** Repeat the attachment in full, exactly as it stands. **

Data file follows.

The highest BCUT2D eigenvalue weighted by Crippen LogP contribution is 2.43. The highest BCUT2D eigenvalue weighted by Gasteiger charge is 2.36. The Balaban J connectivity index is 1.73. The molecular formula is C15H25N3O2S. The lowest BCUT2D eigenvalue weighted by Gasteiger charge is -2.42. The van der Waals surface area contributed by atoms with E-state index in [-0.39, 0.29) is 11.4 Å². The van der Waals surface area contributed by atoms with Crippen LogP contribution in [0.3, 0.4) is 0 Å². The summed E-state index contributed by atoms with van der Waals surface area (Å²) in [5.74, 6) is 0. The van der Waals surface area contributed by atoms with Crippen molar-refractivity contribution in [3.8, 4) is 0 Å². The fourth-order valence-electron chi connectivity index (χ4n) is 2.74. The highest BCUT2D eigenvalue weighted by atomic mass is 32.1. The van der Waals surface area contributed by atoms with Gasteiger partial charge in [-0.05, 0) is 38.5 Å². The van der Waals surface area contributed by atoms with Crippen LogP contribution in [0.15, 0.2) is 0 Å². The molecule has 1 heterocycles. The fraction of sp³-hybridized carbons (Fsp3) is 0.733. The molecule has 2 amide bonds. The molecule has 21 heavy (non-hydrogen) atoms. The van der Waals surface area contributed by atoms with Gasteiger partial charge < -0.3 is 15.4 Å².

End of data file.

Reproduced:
The highest BCUT2D eigenvalue weighted by Crippen LogP contribution is 2.43. The highest BCUT2D eigenvalue weighted by Gasteiger charge is 2.36. The Balaban J connectivity index is 1.73. The molecular formula is C15H25N3O2S. The lowest BCUT2D eigenvalue weighted by Gasteiger charge is -2.42. The van der Waals surface area contributed by atoms with E-state index in [-0.39, 0.29) is 11.4 Å². The van der Waals surface area contributed by atoms with Crippen LogP contribution in [0.3, 0.4) is 0 Å². The summed E-state index contributed by atoms with van der Waals surface area (Å²) in [5.74, 6) is 0. The van der Waals surface area contributed by atoms with Crippen molar-refractivity contribution in [3.8, 4) is 0 Å². The fourth-order valence-electron chi connectivity index (χ4n) is 2.74. The highest BCUT2D eigenvalue weighted by atomic mass is 32.1. The van der Waals surface area contributed by atoms with Gasteiger partial charge in [-0.05, 0) is 38.5 Å². The van der Waals surface area contributed by atoms with Crippen LogP contribution in [0.15, 0.2) is 0 Å². The molecule has 1 heterocycles. The fraction of sp³-hybridized carbons (Fsp3) is 0.733. The molecule has 2 amide bonds. The molecule has 21 heavy (non-hydrogen) atoms. The van der Waals surface area contributed by atoms with Gasteiger partial charge < -0.3 is 15.4 Å².